Purpose: Pheochromocytoma, a catecholamine-secreting tumour leading to neurological and cardiovascular life-threatening conditions through hypertension crisis, occurs in 0.1-0.5% of hypertensive patients, but it is extremely rare in pregnancy (0.0018-0.006%). Some classes of drugs, even commonly used in pregnancy, can trigger catecholamine secretion, precipitating the clinical situation. Materials and Methods and Results: We report a 33-year-old woman, gravida 2 para 1, with previous mild hypertension, was admitted to the emergency room, at 28 2/7 weeks of gestation due to headache, tachycardia and severe arterial hypertension (220/120 mm Hg) triggered by the antiemetic metoclopramide used for a week because of nausea. In the emergency room, a paradoxical rise in blood pressure followed intravenous labetalol infusion was observed. Both metoclopramide and labetalol-triggered hypertensive crisis raised the suspicion of an undiagnosed pheochromocytoma. Diagnostic work-up showed elevated normetanephrine urinary excretion and a right adrenal pheochromocytoma by abdominal magnetic resonance imaging. Oral alpha-1 and beta-1-adrenergic antagonist and calcium-channel blocker were started. At 33-weeks of gestation, she underwent a caesarean section giving birth to a female child. Seven weeks later she underwent a video-laparoscopic right adrenalectomy which normalised her blood pressure. Conclusions: Both metoclopramide, a selective dopamine type-2 receptor antagonist and partial agonist of 5-hydroxytryptamine 4 receptor, and labetalol, a non-selective β-adrenoreceptor-blocker with weak α1-adrenergic antagonism, exacerbated an acute hypertensive crisis revealing an unrecognised pheochromocytoma in a pregnant patient. Careful attention to potential drug-triggered catecholamine crises and especially early recognition of pheochromocytomas, are mandatory in hypertensive pregnant women. A missed or delayed diagnosis could result in catastrophic results affecting foetal and maternal outcomes.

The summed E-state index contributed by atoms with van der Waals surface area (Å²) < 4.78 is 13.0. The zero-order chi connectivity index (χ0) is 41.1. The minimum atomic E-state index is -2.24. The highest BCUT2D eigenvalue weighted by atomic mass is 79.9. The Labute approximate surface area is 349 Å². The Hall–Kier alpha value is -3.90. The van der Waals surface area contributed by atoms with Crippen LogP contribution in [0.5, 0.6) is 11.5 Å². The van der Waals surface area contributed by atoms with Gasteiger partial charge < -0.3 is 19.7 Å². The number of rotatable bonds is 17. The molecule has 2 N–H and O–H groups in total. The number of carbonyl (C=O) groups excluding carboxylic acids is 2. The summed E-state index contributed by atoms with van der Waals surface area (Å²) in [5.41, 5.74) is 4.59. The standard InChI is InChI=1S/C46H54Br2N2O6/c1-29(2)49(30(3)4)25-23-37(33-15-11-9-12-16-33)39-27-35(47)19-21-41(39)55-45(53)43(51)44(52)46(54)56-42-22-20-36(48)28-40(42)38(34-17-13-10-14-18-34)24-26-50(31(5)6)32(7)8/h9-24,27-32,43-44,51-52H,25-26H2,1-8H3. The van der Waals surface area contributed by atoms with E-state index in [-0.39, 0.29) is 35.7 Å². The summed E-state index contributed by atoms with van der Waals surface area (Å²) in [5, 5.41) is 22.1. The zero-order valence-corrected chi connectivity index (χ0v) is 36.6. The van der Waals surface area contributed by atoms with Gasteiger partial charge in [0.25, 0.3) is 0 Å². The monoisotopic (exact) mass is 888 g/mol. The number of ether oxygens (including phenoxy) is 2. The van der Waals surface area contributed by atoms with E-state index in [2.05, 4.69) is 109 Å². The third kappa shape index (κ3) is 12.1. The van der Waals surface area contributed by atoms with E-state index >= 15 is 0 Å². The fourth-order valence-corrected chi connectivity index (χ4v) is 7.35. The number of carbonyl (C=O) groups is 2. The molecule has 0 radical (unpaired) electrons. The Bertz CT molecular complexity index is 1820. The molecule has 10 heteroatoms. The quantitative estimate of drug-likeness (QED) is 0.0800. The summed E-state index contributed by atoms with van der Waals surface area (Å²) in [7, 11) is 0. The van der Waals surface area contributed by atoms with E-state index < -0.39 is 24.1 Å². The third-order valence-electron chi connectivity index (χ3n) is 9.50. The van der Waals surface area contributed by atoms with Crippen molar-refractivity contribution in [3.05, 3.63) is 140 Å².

- hypertension emergency
ASJC Scopus subject areas
- Internal Medicine
- Cardiology and Cardiovascular Medicine